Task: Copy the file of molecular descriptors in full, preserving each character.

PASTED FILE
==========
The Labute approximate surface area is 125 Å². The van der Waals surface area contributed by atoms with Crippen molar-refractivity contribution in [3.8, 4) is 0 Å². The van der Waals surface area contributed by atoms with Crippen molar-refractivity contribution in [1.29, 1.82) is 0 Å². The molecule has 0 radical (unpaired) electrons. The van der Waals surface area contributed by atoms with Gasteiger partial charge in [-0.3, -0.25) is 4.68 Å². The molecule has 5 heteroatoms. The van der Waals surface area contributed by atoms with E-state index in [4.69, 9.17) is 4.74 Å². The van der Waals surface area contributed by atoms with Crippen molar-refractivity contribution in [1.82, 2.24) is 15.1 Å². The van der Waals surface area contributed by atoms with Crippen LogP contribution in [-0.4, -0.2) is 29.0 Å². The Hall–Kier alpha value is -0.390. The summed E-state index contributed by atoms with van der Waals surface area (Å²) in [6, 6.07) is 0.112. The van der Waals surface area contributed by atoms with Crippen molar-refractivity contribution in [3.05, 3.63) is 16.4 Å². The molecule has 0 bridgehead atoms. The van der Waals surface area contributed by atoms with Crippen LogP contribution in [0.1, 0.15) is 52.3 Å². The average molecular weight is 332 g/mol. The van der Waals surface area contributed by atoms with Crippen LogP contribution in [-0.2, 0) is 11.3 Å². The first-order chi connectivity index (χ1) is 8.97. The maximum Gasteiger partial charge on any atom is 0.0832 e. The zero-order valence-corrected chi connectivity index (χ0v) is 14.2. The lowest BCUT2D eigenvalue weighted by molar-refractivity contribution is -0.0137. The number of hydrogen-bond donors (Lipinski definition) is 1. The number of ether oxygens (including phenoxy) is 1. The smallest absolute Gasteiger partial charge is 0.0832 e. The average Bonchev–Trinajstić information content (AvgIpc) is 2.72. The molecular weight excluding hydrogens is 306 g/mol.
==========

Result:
The Labute approximate surface area is 125 Å². The van der Waals surface area contributed by atoms with Crippen molar-refractivity contribution in [3.8, 4) is 0 Å². The van der Waals surface area contributed by atoms with Crippen molar-refractivity contribution in [1.29, 1.82) is 0 Å². The molecule has 0 radical (unpaired) electrons. The van der Waals surface area contributed by atoms with Gasteiger partial charge in [-0.3, -0.25) is 4.68 Å². The molecule has 5 heteroatoms. The van der Waals surface area contributed by atoms with E-state index in [4.69, 9.17) is 4.74 Å². The van der Waals surface area contributed by atoms with Crippen molar-refractivity contribution in [1.82, 2.24) is 15.1 Å². The van der Waals surface area contributed by atoms with Crippen LogP contribution in [-0.4, -0.2) is 29.0 Å². The Hall–Kier alpha value is -0.390. The summed E-state index contributed by atoms with van der Waals surface area (Å²) in [6, 6.07) is 0.112. The van der Waals surface area contributed by atoms with Crippen molar-refractivity contribution in [3.05, 3.63) is 16.4 Å². The molecule has 0 bridgehead atoms. The van der Waals surface area contributed by atoms with Crippen LogP contribution in [0.1, 0.15) is 52.3 Å². The average molecular weight is 332 g/mol. The van der Waals surface area contributed by atoms with Crippen LogP contribution in [-0.2, 0) is 11.3 Å². The first-order chi connectivity index (χ1) is 8.97. The maximum Gasteiger partial charge on any atom is 0.0832 e. The zero-order valence-corrected chi connectivity index (χ0v) is 14.2. The lowest BCUT2D eigenvalue weighted by molar-refractivity contribution is -0.0137. The number of hydrogen-bond donors (Lipinski definition) is 1. The number of ether oxygens (including phenoxy) is 1. The smallest absolute Gasteiger partial charge is 0.0832 e. The average Bonchev–Trinajstić information content (AvgIpc) is 2.72. The molecular weight excluding hydrogens is 306 g/mol.